Our pages include calls from outside pediatricians, parents, the ER, new inpatient consults, and various labs reporting results. On some of my call nights I have received 25-30 pages. On an average weekend (Friday afternoon to Monday morning), I sleep approximately 10-12 hours uninterrupted total. I can also tell you there are weekends when I have slept less than five.
Our program insists that this is in compliance with the work hours guidelines and according to the letter of the law, I suppose it is. I don't know if there is a "spirit of the law" but if there is, I imagine this can't be in it.
There has recently been talk that we are not taking enough call and they have considered splitting our weekends into covering one service or the other. In that case we would be on call two weekends a month. If this were ever to come to pass, I would have to think about quitting.
There needs to be some imposition of guidelines to programs to regulate the usage of at-home call. In certain subspecialties, I imagine that home call is not a particularly draining experience, but when I am covering 30-40 inpatients, many of whom are in the ICU, I can promise that it is.
My general surgery program went to at-home call for chief residents (R4 and R5) earlier this year. This enables chief residents to go home when their day is done and return only for very sick patients or for patients taken to the OR.
Unfortunately, there are some very concerning things that are happening. Once a chief is called back in to the hospital, he pretty much stays there. To be honest, it is too tiring to drive back and forth more than once a night. In addition, with the cost of gas, it is not very frugal.
If, on the other hand, the chiefs stay home most of the night, this leaves a large potential for very inexperienced housestaff to be responsible for every surgical patient in the hospital. We had a big issue recently where a patient had a postop MI, and the severity of the situation was not appreciated by the R2, thus not communicated to the chief at home, who relies on the R2 to give an accurate picture.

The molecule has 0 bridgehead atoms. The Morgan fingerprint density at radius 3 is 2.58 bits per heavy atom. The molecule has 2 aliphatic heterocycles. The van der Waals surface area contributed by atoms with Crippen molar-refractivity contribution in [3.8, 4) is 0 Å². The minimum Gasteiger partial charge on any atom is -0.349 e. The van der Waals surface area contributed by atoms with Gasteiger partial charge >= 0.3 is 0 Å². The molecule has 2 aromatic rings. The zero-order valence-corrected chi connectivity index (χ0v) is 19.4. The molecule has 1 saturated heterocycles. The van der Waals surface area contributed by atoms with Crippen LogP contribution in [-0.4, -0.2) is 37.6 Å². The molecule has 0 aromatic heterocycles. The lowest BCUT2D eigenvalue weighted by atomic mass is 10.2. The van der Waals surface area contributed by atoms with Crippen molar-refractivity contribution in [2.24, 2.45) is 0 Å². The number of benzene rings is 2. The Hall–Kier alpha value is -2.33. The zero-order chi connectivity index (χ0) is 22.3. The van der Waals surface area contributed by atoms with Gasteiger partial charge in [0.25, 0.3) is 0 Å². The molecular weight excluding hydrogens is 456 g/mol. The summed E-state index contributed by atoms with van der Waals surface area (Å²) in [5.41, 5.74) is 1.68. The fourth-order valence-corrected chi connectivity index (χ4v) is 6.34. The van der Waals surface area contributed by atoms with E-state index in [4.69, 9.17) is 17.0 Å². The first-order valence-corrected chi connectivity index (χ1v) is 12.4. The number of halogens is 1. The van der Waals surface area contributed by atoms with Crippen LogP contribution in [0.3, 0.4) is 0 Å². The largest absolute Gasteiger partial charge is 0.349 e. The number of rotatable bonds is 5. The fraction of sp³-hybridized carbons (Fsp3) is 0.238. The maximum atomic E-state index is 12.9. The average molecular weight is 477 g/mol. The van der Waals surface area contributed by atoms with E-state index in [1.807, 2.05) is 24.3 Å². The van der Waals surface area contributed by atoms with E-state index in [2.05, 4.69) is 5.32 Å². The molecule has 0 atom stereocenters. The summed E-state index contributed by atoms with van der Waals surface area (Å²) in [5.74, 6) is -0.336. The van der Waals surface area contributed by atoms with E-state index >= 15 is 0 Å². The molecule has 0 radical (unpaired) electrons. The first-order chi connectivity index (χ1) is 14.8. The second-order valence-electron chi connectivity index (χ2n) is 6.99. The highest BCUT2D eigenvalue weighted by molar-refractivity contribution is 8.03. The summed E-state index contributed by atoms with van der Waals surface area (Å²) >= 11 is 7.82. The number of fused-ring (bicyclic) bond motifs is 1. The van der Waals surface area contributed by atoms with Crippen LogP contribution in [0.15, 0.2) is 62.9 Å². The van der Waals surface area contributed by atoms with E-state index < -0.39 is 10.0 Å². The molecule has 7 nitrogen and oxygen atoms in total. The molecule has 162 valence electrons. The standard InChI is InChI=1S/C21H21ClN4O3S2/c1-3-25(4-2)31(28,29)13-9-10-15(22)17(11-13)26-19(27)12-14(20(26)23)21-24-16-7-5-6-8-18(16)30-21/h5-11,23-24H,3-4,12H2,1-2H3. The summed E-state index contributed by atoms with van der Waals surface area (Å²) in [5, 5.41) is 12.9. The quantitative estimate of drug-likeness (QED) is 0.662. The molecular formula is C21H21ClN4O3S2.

I feel at-home call can work for services that do not get consults every night or rarely have emergencies. For services such as transplant, trauma, or general surgery, or for very busy academic centers, this is just not a realistic application of the at-home call rule.
FYI: My program is already on probation from the RRC for duty hour violations (thus the switch to home call to attempt to alleviate the problem).
At times I believe at-home call is a way to get out of duty hour trouble while really not changing the amount you work. There should be limitations on what can be called at-home call. If you stay at the hospital more than 80% of your time on call anyway, then it shouldn't be called at-home call. The 1.5 hours they can subtract from the total were likely spent driving back and forth to the hospital or answering pages from your home...so you are working, just not able to document that time.
Other rotations should be at-home call. It just needs regulation and inclusion criteria.
My internal medicine program misuses at-home call, especially on elective subspecialty services (eg, hematology/oncology, nephrology, pulmonology). The residents on those services have been used as the primary team to admit patients and discharge them. At-home call is every three days, and every call the resident is called to the hospital to admit patients. Many times that could take from 9 p.m. to after midnight. The day after call is not considered post-call, and the resident has to stay until 5 p.m.
The duty hours exceed 80 per week when on subspecialty services, but the program does not report the call-in hours as duty hours.
On the pulmonary and nephrology services there are over 50 patients distributed across three residents. The resident has to take care of all his patients as a primary (admit, dictate, discharge, and answer pages all night).
On hem/onc the call is every third day, and every call the resident has to stay to see three or four new consults after 5 p.m., which usually takes until after 10 p.m.
My concern is that the subspecialty rotation does not serve the purpose of teaching the specific area of medicine. For example, when on call for nephrology, the resident is called to the hospital to admit the nephrologist's patient, who may be admitted for a headache.